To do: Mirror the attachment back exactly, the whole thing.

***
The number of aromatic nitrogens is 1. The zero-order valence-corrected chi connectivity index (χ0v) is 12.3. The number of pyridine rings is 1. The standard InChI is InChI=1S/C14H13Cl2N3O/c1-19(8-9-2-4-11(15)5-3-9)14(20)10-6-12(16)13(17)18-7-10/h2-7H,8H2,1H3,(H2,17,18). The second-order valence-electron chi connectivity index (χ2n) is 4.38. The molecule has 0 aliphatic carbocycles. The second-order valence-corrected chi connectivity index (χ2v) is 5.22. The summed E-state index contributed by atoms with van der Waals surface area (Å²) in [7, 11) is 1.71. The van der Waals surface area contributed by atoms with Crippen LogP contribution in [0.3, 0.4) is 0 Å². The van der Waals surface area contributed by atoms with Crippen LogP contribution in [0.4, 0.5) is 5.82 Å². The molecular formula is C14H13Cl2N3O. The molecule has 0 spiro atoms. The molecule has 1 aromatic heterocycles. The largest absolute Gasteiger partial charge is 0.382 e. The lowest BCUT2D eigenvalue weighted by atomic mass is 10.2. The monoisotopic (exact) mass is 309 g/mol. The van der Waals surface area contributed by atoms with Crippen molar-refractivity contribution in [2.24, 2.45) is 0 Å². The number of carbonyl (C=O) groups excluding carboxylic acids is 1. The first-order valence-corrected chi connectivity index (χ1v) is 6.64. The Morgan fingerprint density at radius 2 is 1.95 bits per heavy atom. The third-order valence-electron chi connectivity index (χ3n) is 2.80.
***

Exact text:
The number of aromatic nitrogens is 1. The zero-order valence-corrected chi connectivity index (χ0v) is 12.3. The number of pyridine rings is 1. The standard InChI is InChI=1S/C14H13Cl2N3O/c1-19(8-9-2-4-11(15)5-3-9)14(20)10-6-12(16)13(17)18-7-10/h2-7H,8H2,1H3,(H2,17,18). The second-order valence-electron chi connectivity index (χ2n) is 4.38. The molecule has 0 aliphatic carbocycles. The second-order valence-corrected chi connectivity index (χ2v) is 5.22. The summed E-state index contributed by atoms with van der Waals surface area (Å²) in [7, 11) is 1.71. The van der Waals surface area contributed by atoms with Crippen LogP contribution in [0.3, 0.4) is 0 Å². The van der Waals surface area contributed by atoms with Crippen LogP contribution in [0.4, 0.5) is 5.82 Å². The molecular formula is C14H13Cl2N3O. The molecule has 0 spiro atoms. The molecule has 1 aromatic heterocycles. The largest absolute Gasteiger partial charge is 0.382 e. The lowest BCUT2D eigenvalue weighted by atomic mass is 10.2. The monoisotopic (exact) mass is 309 g/mol. The van der Waals surface area contributed by atoms with Crippen molar-refractivity contribution in [2.24, 2.45) is 0 Å². The number of carbonyl (C=O) groups excluding carboxylic acids is 1. The first-order valence-corrected chi connectivity index (χ1v) is 6.64. The Morgan fingerprint density at radius 2 is 1.95 bits per heavy atom. The third-order valence-electron chi connectivity index (χ3n) is 2.80.